Rotten Tomatoes – 26% (41/158): Bearing little resemblance to the 1953 original, House of Wax is a formulaic but better-than-average teen slasher flick.

(I’m actually a bit surprised they even mention the original. The original really has nothing to do with this film. I don’t even really think they considered it a remake in any capacity, it just used the same name. Reviewer Highlight: Related to the 1953 Vincent Price film in name, embalming technique and Warner Bros. pedigree only, the new House of Wax is a dreary, predictable tale. – Kevin Crust, Los Angeles Time)

Poster – House of Racks on Racks

(That house is making bank on those wax sculptures fo sho. This is just a flat out good poster. Creepy and getting me intrigued. I like the subtle color scheme and the font is just enough, although I would have enjoyed them melting a little too. A)

Tagline(s) – Prey. Slay. Display. (A+)

(I mean… that’s… I’m speechless. This is the creativity I want. Stay within the tried and true formula while also surprising me. Rule of three with a rhyme scheme?! Come on. A little hint of the gory details of the plot and do it all in three words?!?! It’s a masterclass.)

Keyword – twins

Top 10: Harry Potter and the Philosopher’s Stone (2001), Doctor Sleep (2019), Harry Potter and the Goblet of Fire (2005), Harry Potter and the Deathly Hallows: Part 2 (2011), Harry Potter and the Chamber of Secrets (2002), The Great Outdoors (1988), House of Wax (2005), Lord of the Flies (1990), A Cinderella Story (2004), Hellboy II: The Golden Army (2008)

Future BMT: 92.7 Date Movie (2006), 58.2 Deck the Halls (2006), 54.9 The Back-up Plan (2010), 51.2 Dude, Where’s My Car? (2000), 36.2 A Cinderella Story (2004), 31.0 It Takes Two (1995), 13.4 Little Women (2018);

BMT: House of Wax (2005), Double Impact (1991), Cheaper by the Dozen (2003), Father Figures (2017), Cheaper by the Dozen 2 (2005), Jack and Jill (2011), Urban Legends: Final Cut (2000), The Astronaut’s Wife (1999), Pluto Nash (2002), Mrs. Winterbourne (1996), The Identical (2014)

(And with that we finish our twin cycle with eleven bona fide “twins” films. A wild success if I say so myself. It Takes Two is probably the only one on the list which is definitely “twins” and we should do. A Cinderella Story is close, but it is just the step sisters that are twins in that case (and it is really hard to tell if it is real or assumed online).)

Welcome to Earf (HoE Number 15) – The shortest path through The Movie Database cast lists using only BMT films is: Chad Michael Murray is No. 5 billed in House of Wax and No. 2 billed in Left Behind (2014), which also stars Nicolas Cage (No. 1 billed) who is in The Wicker Man (No. 1 billed), which also stars Leelee Sobieski (No. 5 billed) who is in Here on Earth (No. 1 billed) => 5 + 2 + 1 + 1 + 5 + 1 = 15. There is no shorter path at the moment.

Notes – Aside from the title and the setting of a wax museum, this film has no connection to the original film House of Wax (1953) in terms of plot.

Jared Padalecki is one foot taller than co-star Elisha Cuthbert. To make herself appear taller in scenes where she and Padalecki would be filmed together, Cuthbert taped two-inch blocks of wood to the bottoms of her boots. This was only done during scenes where they would be shot from the knee and up.

Names mentioned in the script but not the film are the roadkill collector (Lester), and Carly and Nick’s last name (Jones). Chad Michael Murray (Nick), in a radio interview, was shocked to hear his character finally had a last name, and said that it was an ongoing debate on set.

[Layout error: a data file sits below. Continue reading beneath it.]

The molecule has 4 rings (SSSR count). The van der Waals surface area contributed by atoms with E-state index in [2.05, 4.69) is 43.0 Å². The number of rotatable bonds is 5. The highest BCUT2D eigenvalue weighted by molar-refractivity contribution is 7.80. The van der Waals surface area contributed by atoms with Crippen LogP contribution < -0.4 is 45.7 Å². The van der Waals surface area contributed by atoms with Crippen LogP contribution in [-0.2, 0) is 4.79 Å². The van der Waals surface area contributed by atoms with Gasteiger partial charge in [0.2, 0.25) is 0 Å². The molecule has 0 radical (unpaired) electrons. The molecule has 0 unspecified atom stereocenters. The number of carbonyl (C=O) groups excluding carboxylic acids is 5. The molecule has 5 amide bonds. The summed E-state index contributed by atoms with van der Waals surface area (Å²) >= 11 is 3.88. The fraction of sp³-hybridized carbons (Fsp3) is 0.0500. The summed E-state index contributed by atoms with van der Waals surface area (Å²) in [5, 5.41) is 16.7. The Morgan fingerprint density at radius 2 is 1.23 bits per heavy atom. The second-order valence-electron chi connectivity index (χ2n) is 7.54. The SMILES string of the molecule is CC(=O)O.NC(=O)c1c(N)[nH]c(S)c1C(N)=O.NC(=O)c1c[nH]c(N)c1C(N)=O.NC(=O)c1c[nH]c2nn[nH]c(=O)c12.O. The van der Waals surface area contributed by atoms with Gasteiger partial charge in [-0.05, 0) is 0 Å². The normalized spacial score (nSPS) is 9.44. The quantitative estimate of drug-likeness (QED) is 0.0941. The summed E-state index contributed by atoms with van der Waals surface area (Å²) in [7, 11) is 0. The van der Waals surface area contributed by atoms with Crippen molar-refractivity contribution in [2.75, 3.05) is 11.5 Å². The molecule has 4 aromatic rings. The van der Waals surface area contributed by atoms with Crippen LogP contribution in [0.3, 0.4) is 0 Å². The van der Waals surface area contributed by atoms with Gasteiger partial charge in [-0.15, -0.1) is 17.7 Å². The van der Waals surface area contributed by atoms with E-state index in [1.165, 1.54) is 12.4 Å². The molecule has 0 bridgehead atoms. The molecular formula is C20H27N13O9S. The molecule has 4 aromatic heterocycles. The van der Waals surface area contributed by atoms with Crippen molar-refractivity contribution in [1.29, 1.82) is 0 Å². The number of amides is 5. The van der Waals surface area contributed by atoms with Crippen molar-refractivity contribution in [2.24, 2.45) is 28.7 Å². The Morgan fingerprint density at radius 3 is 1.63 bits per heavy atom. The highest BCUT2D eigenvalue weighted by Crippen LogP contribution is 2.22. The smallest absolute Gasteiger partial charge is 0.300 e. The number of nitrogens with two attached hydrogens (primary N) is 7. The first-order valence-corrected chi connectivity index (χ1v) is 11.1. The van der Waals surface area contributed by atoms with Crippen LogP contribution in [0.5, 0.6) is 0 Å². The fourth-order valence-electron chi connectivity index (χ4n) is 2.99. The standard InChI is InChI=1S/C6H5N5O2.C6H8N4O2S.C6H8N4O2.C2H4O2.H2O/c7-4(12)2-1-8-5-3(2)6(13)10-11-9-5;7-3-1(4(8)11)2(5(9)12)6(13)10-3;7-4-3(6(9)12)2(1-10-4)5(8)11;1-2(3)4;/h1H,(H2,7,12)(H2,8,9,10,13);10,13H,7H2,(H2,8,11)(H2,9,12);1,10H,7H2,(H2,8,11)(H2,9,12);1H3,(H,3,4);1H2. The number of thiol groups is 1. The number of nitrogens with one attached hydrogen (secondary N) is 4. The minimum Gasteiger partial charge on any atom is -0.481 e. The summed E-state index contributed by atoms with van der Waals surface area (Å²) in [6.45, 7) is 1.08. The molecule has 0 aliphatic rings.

The town of Ambrose was constructed in 10 weeks, and was modeled after a real town in Eritrea called Asmara. Asmara was built by the Italians in Africa during World War II in the Modern Style rather than the Deco Style, which was more popular at the time. (Whaaaaaa?)

On 26 June 2004, a sound stage being used for the film burned to the ground during a test of special-effects equipment. The fire, started by a candle, destroyed a studio at Warner Bros Movie World on Australia’s Gold Coast. One crew member was treated for burns to his arm, but no one else was injured.

Paris Hilton was actually the first to be cast for this film. The cast was then built around her. (Whaaaaaa?)

Though the film takes place in Florida, USA, the film was actually shot in Australia. (False, the film is set in Louisiana, they are coming from Florida. But whatever)

The first end credits song and one of the songs on the film’s soundtrack, “Helena” which is by the rock band, My Chemical Romance, was released about two months before the film’s release and was already a huge hit. (I love fun facts about made-for-film songs. Just bizarre how famous some songs ostensibly made for films can be over time despite the films themselves not being particularly notable)

This is Dark Castle Entertainment’s fifth film.

The film takes place in Florida. One of the filming locations of this film’s predecessor, House of Wax (1953), was Saint Augustine, Florida. (Wait … this is the second note to suggest it is in Florida. But I swear, they are travelling to Louisiana to see a Florida-LSU game? Maybe I have the direction wrong. This has to be confirmed!)

The film originally opened with a character named Jennifer (Emma Lung) stuck on an empty road with car troubles and is attacked and killed by either Bo or Vincent (this alternate opening is included as a special feature on the DVD and Blu-ray). Though this scene was scrapped, Jennifer’s presence still lingers in the film. She is the female sculpture that Vincent is working on and is later displayed with a pink dress and bouquet of flowers outside the movie theater. (WHAT? This is my exact criticism of the film. That they needed an early kill of a person you’d later see as a wax figure. Why scrap it?)